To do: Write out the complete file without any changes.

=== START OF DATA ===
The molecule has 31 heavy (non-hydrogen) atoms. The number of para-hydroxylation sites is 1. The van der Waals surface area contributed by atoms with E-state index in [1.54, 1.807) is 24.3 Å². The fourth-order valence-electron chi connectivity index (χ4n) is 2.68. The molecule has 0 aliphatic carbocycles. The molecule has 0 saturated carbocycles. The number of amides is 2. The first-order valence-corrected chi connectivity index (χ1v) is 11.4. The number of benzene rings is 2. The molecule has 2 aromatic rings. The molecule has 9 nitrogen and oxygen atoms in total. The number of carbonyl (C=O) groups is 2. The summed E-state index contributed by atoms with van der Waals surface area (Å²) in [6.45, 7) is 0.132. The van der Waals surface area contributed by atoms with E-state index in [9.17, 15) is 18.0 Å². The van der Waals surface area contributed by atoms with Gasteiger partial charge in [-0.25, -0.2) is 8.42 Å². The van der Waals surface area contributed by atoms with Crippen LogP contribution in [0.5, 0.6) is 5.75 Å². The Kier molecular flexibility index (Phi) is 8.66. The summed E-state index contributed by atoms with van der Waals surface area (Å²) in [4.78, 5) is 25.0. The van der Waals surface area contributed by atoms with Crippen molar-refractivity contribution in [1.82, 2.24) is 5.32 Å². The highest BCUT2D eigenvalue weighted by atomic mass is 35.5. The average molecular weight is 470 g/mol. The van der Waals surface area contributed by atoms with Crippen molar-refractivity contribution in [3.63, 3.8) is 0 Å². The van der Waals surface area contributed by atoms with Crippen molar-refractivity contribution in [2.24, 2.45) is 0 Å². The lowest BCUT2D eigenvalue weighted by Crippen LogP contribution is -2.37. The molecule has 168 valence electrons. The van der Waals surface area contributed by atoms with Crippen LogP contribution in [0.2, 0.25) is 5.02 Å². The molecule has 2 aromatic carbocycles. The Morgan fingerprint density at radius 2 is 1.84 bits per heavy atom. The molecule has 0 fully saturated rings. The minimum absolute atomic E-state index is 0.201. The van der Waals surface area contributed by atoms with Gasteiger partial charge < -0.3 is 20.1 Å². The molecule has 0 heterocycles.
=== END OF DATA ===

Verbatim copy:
The molecule has 31 heavy (non-hydrogen) atoms. The number of para-hydroxylation sites is 1. The van der Waals surface area contributed by atoms with E-state index in [1.54, 1.807) is 24.3 Å². The fourth-order valence-electron chi connectivity index (χ4n) is 2.68. The molecule has 0 aliphatic carbocycles. The molecule has 0 saturated carbocycles. The number of amides is 2. The first-order valence-corrected chi connectivity index (χ1v) is 11.4. The number of benzene rings is 2. The molecule has 2 aromatic rings. The molecule has 9 nitrogen and oxygen atoms in total. The number of carbonyl (C=O) groups is 2. The summed E-state index contributed by atoms with van der Waals surface area (Å²) in [6.45, 7) is 0.132. The van der Waals surface area contributed by atoms with E-state index in [9.17, 15) is 18.0 Å². The van der Waals surface area contributed by atoms with Gasteiger partial charge in [-0.25, -0.2) is 8.42 Å². The van der Waals surface area contributed by atoms with Crippen LogP contribution in [0.5, 0.6) is 5.75 Å². The Kier molecular flexibility index (Phi) is 8.66. The summed E-state index contributed by atoms with van der Waals surface area (Å²) in [4.78, 5) is 25.0. The van der Waals surface area contributed by atoms with Crippen molar-refractivity contribution in [1.82, 2.24) is 5.32 Å². The highest BCUT2D eigenvalue weighted by atomic mass is 35.5. The average molecular weight is 470 g/mol. The van der Waals surface area contributed by atoms with Crippen molar-refractivity contribution in [3.63, 3.8) is 0 Å². The van der Waals surface area contributed by atoms with Crippen molar-refractivity contribution in [2.24, 2.45) is 0 Å². The lowest BCUT2D eigenvalue weighted by Crippen LogP contribution is -2.37. The molecule has 168 valence electrons. The van der Waals surface area contributed by atoms with Crippen LogP contribution in [0.2, 0.25) is 5.02 Å². The molecule has 2 aromatic carbocycles. The Morgan fingerprint density at radius 2 is 1.84 bits per heavy atom. The molecule has 0 fully saturated rings. The minimum absolute atomic E-state index is 0.201. The van der Waals surface area contributed by atoms with Gasteiger partial charge < -0.3 is 20.1 Å². The molecule has 0 heterocycles.